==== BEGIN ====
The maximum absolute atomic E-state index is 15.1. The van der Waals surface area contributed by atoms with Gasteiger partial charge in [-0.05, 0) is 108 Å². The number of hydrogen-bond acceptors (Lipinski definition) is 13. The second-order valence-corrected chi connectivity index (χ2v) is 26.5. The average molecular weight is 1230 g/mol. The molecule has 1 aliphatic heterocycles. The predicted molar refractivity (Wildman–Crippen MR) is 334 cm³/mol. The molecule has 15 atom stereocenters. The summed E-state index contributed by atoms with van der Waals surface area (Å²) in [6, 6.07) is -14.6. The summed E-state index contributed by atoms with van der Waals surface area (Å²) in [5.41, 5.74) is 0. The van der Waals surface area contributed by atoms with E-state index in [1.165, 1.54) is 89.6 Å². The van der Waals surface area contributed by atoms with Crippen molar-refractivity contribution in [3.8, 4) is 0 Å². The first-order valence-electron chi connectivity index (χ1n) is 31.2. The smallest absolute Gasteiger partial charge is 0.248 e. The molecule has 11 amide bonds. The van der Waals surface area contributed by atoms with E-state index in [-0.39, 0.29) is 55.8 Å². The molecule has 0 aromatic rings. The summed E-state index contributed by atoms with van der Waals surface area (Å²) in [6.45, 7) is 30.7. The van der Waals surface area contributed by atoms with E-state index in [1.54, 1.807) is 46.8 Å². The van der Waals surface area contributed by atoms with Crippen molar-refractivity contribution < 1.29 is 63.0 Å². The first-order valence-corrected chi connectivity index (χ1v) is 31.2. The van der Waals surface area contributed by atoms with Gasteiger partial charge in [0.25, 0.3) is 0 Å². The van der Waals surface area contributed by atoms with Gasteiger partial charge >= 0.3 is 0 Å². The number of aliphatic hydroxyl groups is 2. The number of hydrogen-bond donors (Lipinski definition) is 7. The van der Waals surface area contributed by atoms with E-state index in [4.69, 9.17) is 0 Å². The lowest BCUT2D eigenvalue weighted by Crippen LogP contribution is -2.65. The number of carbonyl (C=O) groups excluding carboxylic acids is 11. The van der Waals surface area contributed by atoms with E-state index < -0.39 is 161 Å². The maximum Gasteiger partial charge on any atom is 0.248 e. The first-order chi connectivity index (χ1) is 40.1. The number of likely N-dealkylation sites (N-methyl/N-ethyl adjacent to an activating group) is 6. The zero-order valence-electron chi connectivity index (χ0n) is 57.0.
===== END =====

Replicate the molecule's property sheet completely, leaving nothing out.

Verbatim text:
The maximum absolute atomic E-state index is 15.1. The van der Waals surface area contributed by atoms with Gasteiger partial charge in [-0.05, 0) is 108 Å². The number of hydrogen-bond acceptors (Lipinski definition) is 13. The second-order valence-corrected chi connectivity index (χ2v) is 26.5. The average molecular weight is 1230 g/mol. The molecule has 1 aliphatic heterocycles. The predicted molar refractivity (Wildman–Crippen MR) is 334 cm³/mol. The molecule has 15 atom stereocenters. The summed E-state index contributed by atoms with van der Waals surface area (Å²) in [6, 6.07) is -14.6. The summed E-state index contributed by atoms with van der Waals surface area (Å²) in [5.41, 5.74) is 0. The van der Waals surface area contributed by atoms with E-state index in [1.165, 1.54) is 89.6 Å². The van der Waals surface area contributed by atoms with Crippen molar-refractivity contribution in [3.8, 4) is 0 Å². The first-order valence-electron chi connectivity index (χ1n) is 31.2. The smallest absolute Gasteiger partial charge is 0.248 e. The molecule has 11 amide bonds. The van der Waals surface area contributed by atoms with E-state index in [-0.39, 0.29) is 55.8 Å². The molecule has 0 aromatic rings. The summed E-state index contributed by atoms with van der Waals surface area (Å²) in [6.45, 7) is 30.7. The van der Waals surface area contributed by atoms with E-state index in [1.54, 1.807) is 46.8 Å². The van der Waals surface area contributed by atoms with Crippen molar-refractivity contribution < 1.29 is 63.0 Å². The first-order valence-corrected chi connectivity index (χ1v) is 31.2. The van der Waals surface area contributed by atoms with Gasteiger partial charge in [0.25, 0.3) is 0 Å². The van der Waals surface area contributed by atoms with Gasteiger partial charge >= 0.3 is 0 Å². The number of aliphatic hydroxyl groups is 2. The number of hydrogen-bond donors (Lipinski definition) is 7. The van der Waals surface area contributed by atoms with E-state index in [4.69, 9.17) is 0 Å². The lowest BCUT2D eigenvalue weighted by Crippen LogP contribution is -2.65. The number of carbonyl (C=O) groups excluding carboxylic acids is 11. The van der Waals surface area contributed by atoms with E-state index < -0.39 is 161 Å². The maximum Gasteiger partial charge on any atom is 0.248 e. The first-order chi connectivity index (χ1) is 40.1. The number of likely N-dealkylation sites (N-methyl/N-ethyl adjacent to an activating group) is 6. The zero-order valence-electron chi connectivity index (χ0n) is 57.0.